• Breakout Rooms. Participants can be allocated randomly or to a predefined group away from the main room. I recommend you allow it to be random. As you won’t be sure 100% all those invited have logged in. For a smaller group, this is much easier to manage. If the same groups are required to meet again later on in the session. You can allocate people to the same group they were in before. In breakouts, participants will have to turn their microphone and video back on. When they re-join the main room, they will need to turn those off again.
  • Raise a Hand. This is a good tool for the facilitator to use to check-in with the group and for quick votes.
  • Polling. Simple multiple-choice polls can be created in advance.

7. Communication to participants

  • If they have not used the platform before. Ask them to download the App in Advance and provide them the direct link.
  • Recommend using a laptop. iPads do also work but the Chat Box appears in the middle of the screen and can’t be positioned to the side.
  • Attach a copy of the slide deck.
  • Attach a copy of the schedule of topics and breaks.
  • Request that they turn off their videos and keep microphone to mute. As Host, you will be able to control the mute for all. But when setting up you might need to be talking to facilitators as people come into the room. And once the event has started you can’t leave it as All Muted.
  • Explain how Breakout Rooms will be managed.
  • Set a date for when the recorded version of the event will be available.
  • For on the day, instruct participants to login five to ten minutes before.
  • Include some basic troubleshooting advice and what to do if scenarios. For example, if their connection repeatedly drops out. Recommend they dial in and refer to the side deck.

Another of the facilitators at the event was Jenny Garrett and she parted with these pearls of wisdom from the experience:

1. Keep the Energy Up - Rather than sitting at my desk, I stood up and visualised myself on stage with the audience in front of me. It helped me to keep the energy up and project my voice. I also kept my video on most of the time.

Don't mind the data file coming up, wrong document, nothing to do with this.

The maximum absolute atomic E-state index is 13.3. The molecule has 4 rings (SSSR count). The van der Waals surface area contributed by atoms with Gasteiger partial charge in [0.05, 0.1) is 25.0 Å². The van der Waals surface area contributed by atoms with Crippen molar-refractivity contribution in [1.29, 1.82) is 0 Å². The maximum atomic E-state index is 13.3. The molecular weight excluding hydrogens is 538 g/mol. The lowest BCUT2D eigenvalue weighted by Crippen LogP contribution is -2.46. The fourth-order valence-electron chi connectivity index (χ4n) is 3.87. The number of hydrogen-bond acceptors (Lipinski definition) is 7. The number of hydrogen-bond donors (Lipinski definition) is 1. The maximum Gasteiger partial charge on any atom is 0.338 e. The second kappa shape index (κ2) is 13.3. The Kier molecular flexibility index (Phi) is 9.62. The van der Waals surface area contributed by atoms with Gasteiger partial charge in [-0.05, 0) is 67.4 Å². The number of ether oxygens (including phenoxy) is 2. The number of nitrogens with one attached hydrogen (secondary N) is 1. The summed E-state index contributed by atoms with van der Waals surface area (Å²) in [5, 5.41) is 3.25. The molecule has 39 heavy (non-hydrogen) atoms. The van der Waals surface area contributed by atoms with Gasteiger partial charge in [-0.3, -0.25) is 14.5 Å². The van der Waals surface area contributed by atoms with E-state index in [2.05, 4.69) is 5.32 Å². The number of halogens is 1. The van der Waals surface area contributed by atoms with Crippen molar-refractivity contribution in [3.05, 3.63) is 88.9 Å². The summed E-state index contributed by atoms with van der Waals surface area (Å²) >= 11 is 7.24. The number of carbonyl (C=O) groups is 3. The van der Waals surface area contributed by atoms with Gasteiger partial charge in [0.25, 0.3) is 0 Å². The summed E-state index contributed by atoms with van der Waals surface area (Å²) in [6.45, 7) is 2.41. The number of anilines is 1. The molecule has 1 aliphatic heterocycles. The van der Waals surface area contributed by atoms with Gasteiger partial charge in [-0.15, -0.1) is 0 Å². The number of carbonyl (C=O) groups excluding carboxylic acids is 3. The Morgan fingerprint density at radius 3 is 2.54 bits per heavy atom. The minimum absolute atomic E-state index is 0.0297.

2. Don't do it Alone - The Advance HE team and in particular Sarah McSorley were fantastic support, organising breakout rooms, and responding to the queries in the chat. Large scale, needs a team.

3. Don't get distracted - Usually when you are in front of an audience, they listen intently and save the questions to the end. With online delivery they can send messages and insights throughout, at one point this was very distracting (Imagine an audience of 120 people all talking to you at the same time) I would close the chat box until you want to see it.

Whilst not the 100% ideal solution, I would recommend using Zoom if you had to host an online meeting for a large group of people. My main bugbear with it was I couldn’t stop participants turning their video back on (which would then appear by the presenter’s) and that after a breakout room session, participants would come back into the main room with their microphones still on.

 

Originally posted here.

Sarah McSorley is a Visual Communications Consultant and Programmes and Events Executive at Advance HE.

 

In response to member needs we have launched a rapid, generative project to collaboratively explore with the sector Creating Socially Distanced Campuses and Education. The project will be open to representatives from Advance HE member institutions from across the globe.

Throughout the crisis we have been collating numerous online resources to support our members through this difficult transition. For all of our Covid-19 response resources click here.